Josh Duggar: Banned from the Internet, Spending Time Alone with Children
Josh Duggar was sentenced to 151 months in federal prison this week.
For very understandable reasons, this impending stint behind bars has garnered national attention ever since the ruling came down.
But Duggar’s punishment — for illegally downloading sexually graphic material of kids under the age of 12 — actually goes far beyond this.
As documented by our friends at The Ashley’s Reality Roundup, Duggar will remain on probation for 20 years after he’s released… and the terms of this probation are both strict and severe.
For starters, based on documents obtained by The Ashley in the wake of Duggar’s sentencing on Wednesday, Josh is banned from spending ANY time alone with children.
Yes, this includes his own.
For the aforementioned two decades after his incarceration, Josh cannot be left unsupervised with anyone under the age of 18.
The judge in this case didn’t make an exception for Josh’s own sons and daughters, perhaps because Duggar previously admitted to molesting his sisters.
If Duggar is unsure if minors will be present somewhere that he wants to go, he must ask his probation officer prior to going.
“If there is a concern about the potential for inadvertent contact with a minor at a particular place, function, or event, then the Defendant shall get approval from the U.S. Probation Office before attending any such place, function, or event,” the order states.
It also sounds as if this probation officer has discretion in determining who can act as a supervisor for Josh.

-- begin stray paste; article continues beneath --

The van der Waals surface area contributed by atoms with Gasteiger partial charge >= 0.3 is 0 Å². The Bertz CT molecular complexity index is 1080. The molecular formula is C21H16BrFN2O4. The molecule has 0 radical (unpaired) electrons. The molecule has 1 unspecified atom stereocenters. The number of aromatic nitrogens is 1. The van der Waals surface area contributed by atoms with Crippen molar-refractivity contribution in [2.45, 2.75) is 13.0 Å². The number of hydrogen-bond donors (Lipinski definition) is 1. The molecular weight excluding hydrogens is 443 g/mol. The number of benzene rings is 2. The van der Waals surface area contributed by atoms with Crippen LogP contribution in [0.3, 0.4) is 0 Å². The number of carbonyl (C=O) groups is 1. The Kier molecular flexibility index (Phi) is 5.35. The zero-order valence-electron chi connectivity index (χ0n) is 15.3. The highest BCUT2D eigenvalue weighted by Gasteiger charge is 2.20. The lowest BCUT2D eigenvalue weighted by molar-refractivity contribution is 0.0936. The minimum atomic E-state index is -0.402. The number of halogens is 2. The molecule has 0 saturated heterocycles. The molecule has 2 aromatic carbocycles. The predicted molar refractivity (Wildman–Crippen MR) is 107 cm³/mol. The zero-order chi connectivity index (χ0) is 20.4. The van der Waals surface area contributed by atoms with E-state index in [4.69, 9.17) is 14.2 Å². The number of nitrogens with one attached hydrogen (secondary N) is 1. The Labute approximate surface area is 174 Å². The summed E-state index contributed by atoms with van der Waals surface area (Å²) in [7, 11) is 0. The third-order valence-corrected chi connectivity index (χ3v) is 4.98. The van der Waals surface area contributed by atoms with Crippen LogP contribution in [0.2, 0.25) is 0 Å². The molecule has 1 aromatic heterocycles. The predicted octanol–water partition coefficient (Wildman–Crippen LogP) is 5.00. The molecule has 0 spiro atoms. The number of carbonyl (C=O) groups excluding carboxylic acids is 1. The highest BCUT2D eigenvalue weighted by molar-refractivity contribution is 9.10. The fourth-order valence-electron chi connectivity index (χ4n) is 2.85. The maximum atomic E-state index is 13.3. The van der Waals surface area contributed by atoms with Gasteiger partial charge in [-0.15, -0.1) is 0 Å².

Elsewhere, Josh is banned from viewing adult entertainment of any kind.
At the hearing, his defense team objected to this condition, The Ashley reports, but the objection was overruled.
Duggar is also banned from using any device with the Internet on it.
Josh may ask for exceptions to be made if he needs such a device for work — but, even then, it can only be owned by his employer; used on the premises of his job; and he must allow the U.S. Probation Office to install “Internet-monitoring software” on this device.
Josh must pay for this software and agree that the device can be searched at any time.
At the request of Duggar’s probation officer, Josh must submit to random polygraph tests to “ensure that he is in compliance with the requirements of his supervision or treatment program.
He must pay $50,000 in fines.
A payment schedule can be arranged, but the full amount must be paid off no later than one month prior to Josh’s release from jail.
“The Defendant must participate in a sex offense-specific treatment program,” these papers also reads.
“The Defendant must pay for the costs of the program if financially able.”
Josh can be searched at any time.
This applies to his “residence, place of employment, vehicle, papers, computer, other electronic communication or data storage devices or media, and effects,” as long as the probation officer has any respect to suspect Duggar has violated any of the conditions laid out here.
Duggar cannot use marijuana or obtain a medical marijuana card.
It’s unclearr why this clause was put in, based on Josh’s lack of drug history… but it’s in there and it reads:
“The Defendant shall not purchase, possess, use, distribute, or administer marijuana or obtain or possess a medical marijuana card or prescription.
“If the Defendant is currently in possession of a medical marijuana card, he will turn it over immediately to the probation office.”
Duggar will soon be taken to a federal facility in Texas to begin serving his time.
Even with good behavior, he must spend a minimum of 85 percent of his sentence behind bars, which comes out to 10 years and six months.
His lawyers do plan to appeal.
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